Historically, one of the greatest impediments to large scale adoption of FX Futures by traditional Asset Managers was the lack of flexibility in order execution. In the current ecosystem, most participants prefer the anonymity and scalability of executing electronically on CME's Globex platform, but buyside clients can also utilize Futures Blocks or Exchange For Physicals ("EFPs") to transact directly with their preferred liquidity provider(s) and thus leverage relationships and workflows from their bilateral OTC activity. 

In addition, new products in the listed derivative marketplace have helped further connect the OTC and Listed ecosystems. FX Link provides an automated bridge for clients wishing to trade in the OTC market and then transition that risk in to cleared Futures. A prominent use case for FX Link is for buy side customers who trade spot FX algorithmically and wish to roll their position forward; clients are now able to roll forward in to a Listed FX Future using the FX Link CLOB instead of transacting the roll bilaterally with the spot provider.

  1. Confidence in compliance: Solves for Uncleared Margin Rules 

Uncleared Margin Rules ("UMR") are encouraging many clients to reconsider direct and indirect costs involved in their OTC bilateral activity. FX FWDs, NDFs, Swaps and Options are all included in the Average Aggregate Notional Amount ("AANA") calculation to determine whether and when each client is directly impacted by UMR[5]. Once impacted, bilateral FX options and NDFs are then included within the ISDA SIMM calculation for the 2-way Initial Margin requirements under new regulations 

Listed and cleared FX derivatives on the other hand are exempt from the AANA calculation and benefit from the netting of market positions against a central counterparty ("CCP"), portfolio offsets across asset classes and a reduced IM burden when compared to ISDA SIMM.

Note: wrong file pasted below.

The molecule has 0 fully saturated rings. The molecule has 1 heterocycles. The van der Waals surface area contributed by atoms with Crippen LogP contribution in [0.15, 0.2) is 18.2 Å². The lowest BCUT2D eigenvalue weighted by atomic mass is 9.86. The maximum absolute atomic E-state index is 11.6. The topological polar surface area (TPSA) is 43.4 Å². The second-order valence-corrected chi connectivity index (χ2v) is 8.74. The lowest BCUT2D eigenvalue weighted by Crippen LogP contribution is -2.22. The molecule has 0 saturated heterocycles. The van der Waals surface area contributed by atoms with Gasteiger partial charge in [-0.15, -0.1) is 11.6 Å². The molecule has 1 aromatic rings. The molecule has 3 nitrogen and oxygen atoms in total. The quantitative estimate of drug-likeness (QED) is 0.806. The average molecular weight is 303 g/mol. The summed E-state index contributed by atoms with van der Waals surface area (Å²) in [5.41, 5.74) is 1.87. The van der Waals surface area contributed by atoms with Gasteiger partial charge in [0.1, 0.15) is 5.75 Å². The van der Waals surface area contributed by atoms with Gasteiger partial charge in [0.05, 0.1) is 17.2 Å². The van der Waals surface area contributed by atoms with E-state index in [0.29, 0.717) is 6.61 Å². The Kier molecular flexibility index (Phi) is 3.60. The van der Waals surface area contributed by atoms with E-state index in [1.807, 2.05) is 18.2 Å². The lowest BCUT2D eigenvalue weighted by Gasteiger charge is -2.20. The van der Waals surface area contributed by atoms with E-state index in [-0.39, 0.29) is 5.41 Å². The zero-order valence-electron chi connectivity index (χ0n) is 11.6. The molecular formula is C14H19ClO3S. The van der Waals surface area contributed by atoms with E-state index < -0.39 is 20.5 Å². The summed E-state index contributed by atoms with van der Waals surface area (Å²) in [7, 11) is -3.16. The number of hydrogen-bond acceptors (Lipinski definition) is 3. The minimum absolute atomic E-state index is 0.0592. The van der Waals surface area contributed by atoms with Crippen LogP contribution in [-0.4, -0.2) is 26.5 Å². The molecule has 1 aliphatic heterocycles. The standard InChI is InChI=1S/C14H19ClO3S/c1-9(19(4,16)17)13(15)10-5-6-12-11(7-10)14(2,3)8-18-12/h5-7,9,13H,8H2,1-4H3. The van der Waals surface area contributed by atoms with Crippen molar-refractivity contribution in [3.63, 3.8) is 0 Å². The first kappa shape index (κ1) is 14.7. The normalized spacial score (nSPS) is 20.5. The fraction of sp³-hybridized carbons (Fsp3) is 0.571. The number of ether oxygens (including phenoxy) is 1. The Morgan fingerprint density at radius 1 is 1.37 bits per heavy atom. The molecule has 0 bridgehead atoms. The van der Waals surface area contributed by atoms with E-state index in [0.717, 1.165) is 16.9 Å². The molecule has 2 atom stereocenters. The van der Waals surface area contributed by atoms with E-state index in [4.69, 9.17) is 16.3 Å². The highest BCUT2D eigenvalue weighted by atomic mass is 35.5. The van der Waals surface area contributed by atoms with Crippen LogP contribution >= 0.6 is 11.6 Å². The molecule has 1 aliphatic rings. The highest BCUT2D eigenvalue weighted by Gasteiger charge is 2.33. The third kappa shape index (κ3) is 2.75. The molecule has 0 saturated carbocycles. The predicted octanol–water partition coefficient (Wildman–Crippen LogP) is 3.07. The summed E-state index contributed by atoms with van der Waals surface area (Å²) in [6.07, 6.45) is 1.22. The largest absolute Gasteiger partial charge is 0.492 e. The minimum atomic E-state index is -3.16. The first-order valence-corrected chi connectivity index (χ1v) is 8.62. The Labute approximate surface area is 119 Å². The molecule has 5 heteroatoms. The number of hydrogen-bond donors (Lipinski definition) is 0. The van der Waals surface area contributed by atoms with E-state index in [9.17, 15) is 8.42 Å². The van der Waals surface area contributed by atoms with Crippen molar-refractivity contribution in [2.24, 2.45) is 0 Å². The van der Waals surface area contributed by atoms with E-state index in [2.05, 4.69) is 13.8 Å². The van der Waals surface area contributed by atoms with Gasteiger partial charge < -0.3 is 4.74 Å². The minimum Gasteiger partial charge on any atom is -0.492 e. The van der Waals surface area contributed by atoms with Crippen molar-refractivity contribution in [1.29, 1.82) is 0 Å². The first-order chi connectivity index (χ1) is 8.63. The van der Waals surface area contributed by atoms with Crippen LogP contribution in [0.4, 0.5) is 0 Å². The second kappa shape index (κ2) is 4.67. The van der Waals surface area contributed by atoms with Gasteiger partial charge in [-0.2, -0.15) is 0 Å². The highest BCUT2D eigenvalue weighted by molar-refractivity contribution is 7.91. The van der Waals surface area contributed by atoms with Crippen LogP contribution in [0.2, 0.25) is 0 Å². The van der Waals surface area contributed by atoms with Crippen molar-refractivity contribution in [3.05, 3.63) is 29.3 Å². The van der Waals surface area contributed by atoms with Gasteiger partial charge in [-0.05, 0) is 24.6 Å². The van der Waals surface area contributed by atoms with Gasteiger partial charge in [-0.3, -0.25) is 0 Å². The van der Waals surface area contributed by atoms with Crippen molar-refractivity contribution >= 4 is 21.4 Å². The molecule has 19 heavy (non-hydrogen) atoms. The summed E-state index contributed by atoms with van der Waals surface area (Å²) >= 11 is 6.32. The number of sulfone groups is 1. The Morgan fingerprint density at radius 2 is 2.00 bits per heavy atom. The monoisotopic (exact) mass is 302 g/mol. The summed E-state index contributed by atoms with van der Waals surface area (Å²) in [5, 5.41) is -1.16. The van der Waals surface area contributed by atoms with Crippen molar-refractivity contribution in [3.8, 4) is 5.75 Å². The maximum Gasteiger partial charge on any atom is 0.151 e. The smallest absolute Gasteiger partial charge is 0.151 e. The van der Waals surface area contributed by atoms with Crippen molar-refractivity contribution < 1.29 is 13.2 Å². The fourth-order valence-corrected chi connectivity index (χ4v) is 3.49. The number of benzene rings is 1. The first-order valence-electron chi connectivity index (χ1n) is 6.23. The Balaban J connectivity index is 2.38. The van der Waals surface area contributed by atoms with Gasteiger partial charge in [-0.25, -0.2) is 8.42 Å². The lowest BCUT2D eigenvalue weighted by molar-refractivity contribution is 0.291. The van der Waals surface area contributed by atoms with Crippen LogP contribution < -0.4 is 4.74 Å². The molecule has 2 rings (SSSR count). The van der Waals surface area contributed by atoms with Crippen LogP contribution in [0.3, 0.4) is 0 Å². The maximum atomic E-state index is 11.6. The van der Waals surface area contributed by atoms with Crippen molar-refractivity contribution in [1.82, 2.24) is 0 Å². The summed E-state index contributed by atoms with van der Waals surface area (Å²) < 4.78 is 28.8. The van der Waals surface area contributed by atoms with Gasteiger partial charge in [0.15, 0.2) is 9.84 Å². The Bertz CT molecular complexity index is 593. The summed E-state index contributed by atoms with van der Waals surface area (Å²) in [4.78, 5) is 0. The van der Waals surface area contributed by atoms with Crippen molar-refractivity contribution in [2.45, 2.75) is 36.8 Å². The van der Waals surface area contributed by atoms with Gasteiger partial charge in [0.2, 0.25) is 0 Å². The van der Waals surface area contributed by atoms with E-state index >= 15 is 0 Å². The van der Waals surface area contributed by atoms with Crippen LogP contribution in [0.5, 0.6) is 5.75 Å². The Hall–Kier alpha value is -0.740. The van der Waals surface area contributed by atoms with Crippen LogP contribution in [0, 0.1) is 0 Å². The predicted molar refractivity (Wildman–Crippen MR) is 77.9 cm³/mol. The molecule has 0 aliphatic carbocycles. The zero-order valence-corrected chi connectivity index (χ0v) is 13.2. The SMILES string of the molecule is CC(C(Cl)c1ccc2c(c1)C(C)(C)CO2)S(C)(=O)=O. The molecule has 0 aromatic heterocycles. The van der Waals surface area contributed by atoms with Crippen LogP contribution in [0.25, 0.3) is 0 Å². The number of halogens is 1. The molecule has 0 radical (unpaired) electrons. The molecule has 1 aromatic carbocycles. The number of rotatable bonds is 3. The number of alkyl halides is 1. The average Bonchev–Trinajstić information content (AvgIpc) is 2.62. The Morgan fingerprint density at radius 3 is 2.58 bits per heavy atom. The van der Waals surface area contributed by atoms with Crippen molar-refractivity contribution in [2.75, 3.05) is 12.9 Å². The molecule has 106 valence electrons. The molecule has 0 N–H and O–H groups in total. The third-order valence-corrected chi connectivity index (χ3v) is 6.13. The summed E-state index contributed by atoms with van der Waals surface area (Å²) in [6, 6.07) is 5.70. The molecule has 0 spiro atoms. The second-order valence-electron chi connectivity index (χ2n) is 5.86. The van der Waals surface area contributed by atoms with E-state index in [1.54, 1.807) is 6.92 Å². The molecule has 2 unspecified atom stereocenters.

In summary: Conventional and new asset managers are leading the adoption of listed FX derivatives 

The ever-evolving regulatory landscape, need to deliver cost and operational efficiencies and rising capital impacts on dealer banks trading OTC derivatives help to reinforce the business case for asset managers to seriously consider moving portions of their FX trading activity to exchanges. 

This paper contains three of the most prominent catalysts that we believe to be driving client adoption of listed FX Futures, but other benefits include the capital efficiencies for dealers (and ensuing potential for better pricing for the buyside) as well as operational efficiencies (including no need for bilateral credit lines or ISDA master agreements with multiple trading counterparts). Furthermore, product enhancements in the listed marketplace continue to make Futures products ever more like OTC and make it easier for Institutional participants traditionally only attune to OTC FX to make the transition. 

The catalysts for change and adoption of FX Futures noted above will be relevant to different degrees and at different times to each individual firm - but the growing number of customers, record volumes and record open interest in CME FX Futures suggests that a key wave of transition may now be well underway and that is being led by Asset Managers.

Divay Malhotra is director, FX Products, CME Group 

[1] On December 12, 2019 - $282Bn was traded in a single day across all FX futures and options 
[2] PWC Asset and Wealth Management estimates
[3] CME's FX futures CLOB promotes a robust, fair, liquid, open, and transparent market in which market participants can confidently and effectively transact at competitive prices that reflect available market information and, in a manner, that conforms to acceptable professional standards of industry behaviour.